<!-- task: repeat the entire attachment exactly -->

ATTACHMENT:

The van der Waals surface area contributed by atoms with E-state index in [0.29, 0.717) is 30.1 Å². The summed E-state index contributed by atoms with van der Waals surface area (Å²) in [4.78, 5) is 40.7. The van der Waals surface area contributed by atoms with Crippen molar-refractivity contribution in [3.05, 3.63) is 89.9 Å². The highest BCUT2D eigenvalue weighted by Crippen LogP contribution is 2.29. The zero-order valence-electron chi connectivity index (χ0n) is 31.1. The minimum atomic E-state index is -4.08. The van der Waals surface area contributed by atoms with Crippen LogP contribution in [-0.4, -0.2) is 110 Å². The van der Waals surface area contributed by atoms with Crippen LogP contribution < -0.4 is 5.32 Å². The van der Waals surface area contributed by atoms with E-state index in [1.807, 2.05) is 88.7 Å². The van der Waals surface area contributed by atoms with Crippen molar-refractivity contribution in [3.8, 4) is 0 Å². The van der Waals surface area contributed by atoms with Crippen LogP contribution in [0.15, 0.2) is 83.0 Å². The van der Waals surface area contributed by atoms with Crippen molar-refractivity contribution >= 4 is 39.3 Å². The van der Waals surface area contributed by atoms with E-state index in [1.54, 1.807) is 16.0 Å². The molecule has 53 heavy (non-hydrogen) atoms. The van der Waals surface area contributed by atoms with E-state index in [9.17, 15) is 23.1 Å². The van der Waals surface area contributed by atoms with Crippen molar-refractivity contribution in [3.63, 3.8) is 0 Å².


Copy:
The van der Waals surface area contributed by atoms with E-state index in [0.29, 0.717) is 30.1 Å². The summed E-state index contributed by atoms with van der Waals surface area (Å²) in [4.78, 5) is 40.7. The van der Waals surface area contributed by atoms with Crippen molar-refractivity contribution in [3.05, 3.63) is 89.9 Å². The highest BCUT2D eigenvalue weighted by Crippen LogP contribution is 2.29. The zero-order valence-electron chi connectivity index (χ0n) is 31.1. The minimum atomic E-state index is -4.08. The van der Waals surface area contributed by atoms with Crippen LogP contribution in [-0.4, -0.2) is 110 Å². The van der Waals surface area contributed by atoms with Crippen LogP contribution < -0.4 is 5.32 Å². The van der Waals surface area contributed by atoms with E-state index in [1.807, 2.05) is 88.7 Å². The van der Waals surface area contributed by atoms with Crippen molar-refractivity contribution in [3.8, 4) is 0 Å². The van der Waals surface area contributed by atoms with Crippen LogP contribution in [0.15, 0.2) is 83.0 Å². The van der Waals surface area contributed by atoms with Crippen molar-refractivity contribution >= 4 is 39.3 Å². The van der Waals surface area contributed by atoms with E-state index in [1.54, 1.807) is 16.0 Å². The molecule has 53 heavy (non-hydrogen) atoms. The van der Waals surface area contributed by atoms with E-state index in [9.17, 15) is 23.1 Å². The van der Waals surface area contributed by atoms with Crippen molar-refractivity contribution in [3.63, 3.8) is 0 Å².